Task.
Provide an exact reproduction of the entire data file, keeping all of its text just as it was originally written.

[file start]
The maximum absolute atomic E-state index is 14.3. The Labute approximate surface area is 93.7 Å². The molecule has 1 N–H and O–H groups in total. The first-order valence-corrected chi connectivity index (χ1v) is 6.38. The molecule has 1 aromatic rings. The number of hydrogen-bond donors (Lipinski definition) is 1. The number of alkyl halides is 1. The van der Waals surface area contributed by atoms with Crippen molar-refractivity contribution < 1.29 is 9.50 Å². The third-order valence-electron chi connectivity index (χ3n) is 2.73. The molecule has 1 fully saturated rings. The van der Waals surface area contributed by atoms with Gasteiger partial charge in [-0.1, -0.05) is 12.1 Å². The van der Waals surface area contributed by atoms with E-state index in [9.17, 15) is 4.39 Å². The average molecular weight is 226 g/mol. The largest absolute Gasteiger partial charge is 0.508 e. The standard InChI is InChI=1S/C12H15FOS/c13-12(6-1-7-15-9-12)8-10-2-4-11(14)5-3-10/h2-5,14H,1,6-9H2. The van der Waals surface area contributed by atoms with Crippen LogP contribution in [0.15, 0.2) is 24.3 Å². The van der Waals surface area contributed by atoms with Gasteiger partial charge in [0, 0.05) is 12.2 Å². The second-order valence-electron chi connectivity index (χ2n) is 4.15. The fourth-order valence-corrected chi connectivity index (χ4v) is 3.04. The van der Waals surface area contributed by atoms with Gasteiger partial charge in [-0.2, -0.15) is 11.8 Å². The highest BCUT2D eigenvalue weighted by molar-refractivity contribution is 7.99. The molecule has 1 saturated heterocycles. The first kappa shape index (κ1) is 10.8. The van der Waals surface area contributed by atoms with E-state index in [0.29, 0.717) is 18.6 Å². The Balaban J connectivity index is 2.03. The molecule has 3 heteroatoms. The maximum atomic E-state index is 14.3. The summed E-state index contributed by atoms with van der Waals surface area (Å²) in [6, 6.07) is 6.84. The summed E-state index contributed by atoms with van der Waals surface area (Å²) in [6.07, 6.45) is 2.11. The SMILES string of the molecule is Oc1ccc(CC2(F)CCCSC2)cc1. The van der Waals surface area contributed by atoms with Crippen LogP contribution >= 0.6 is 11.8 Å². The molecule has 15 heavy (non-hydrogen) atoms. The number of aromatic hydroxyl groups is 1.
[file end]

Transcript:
The maximum absolute atomic E-state index is 14.3. The Labute approximate surface area is 93.7 Å². The molecule has 1 N–H and O–H groups in total. The first-order valence-corrected chi connectivity index (χ1v) is 6.38. The molecule has 1 aromatic rings. The number of hydrogen-bond donors (Lipinski definition) is 1. The number of alkyl halides is 1. The van der Waals surface area contributed by atoms with Crippen molar-refractivity contribution < 1.29 is 9.50 Å². The third-order valence-electron chi connectivity index (χ3n) is 2.73. The molecule has 1 fully saturated rings. The van der Waals surface area contributed by atoms with Gasteiger partial charge in [-0.1, -0.05) is 12.1 Å². The van der Waals surface area contributed by atoms with E-state index in [9.17, 15) is 4.39 Å². The average molecular weight is 226 g/mol. The largest absolute Gasteiger partial charge is 0.508 e. The standard InChI is InChI=1S/C12H15FOS/c13-12(6-1-7-15-9-12)8-10-2-4-11(14)5-3-10/h2-5,14H,1,6-9H2. The van der Waals surface area contributed by atoms with Crippen LogP contribution in [0.15, 0.2) is 24.3 Å². The van der Waals surface area contributed by atoms with Gasteiger partial charge in [0, 0.05) is 12.2 Å². The second-order valence-electron chi connectivity index (χ2n) is 4.15. The fourth-order valence-corrected chi connectivity index (χ4v) is 3.04. The van der Waals surface area contributed by atoms with Gasteiger partial charge in [-0.2, -0.15) is 11.8 Å². The highest BCUT2D eigenvalue weighted by molar-refractivity contribution is 7.99. The molecule has 1 saturated heterocycles. The first kappa shape index (κ1) is 10.8. The van der Waals surface area contributed by atoms with E-state index in [0.29, 0.717) is 18.6 Å². The Balaban J connectivity index is 2.03. The molecule has 3 heteroatoms. The maximum atomic E-state index is 14.3. The summed E-state index contributed by atoms with van der Waals surface area (Å²) in [6, 6.07) is 6.84. The summed E-state index contributed by atoms with van der Waals surface area (Å²) in [6.07, 6.45) is 2.11. The SMILES string of the molecule is Oc1ccc(CC2(F)CCCSC2)cc1. The van der Waals surface area contributed by atoms with Crippen LogP contribution >= 0.6 is 11.8 Å². The molecule has 15 heavy (non-hydrogen) atoms. The number of aromatic hydroxyl groups is 1.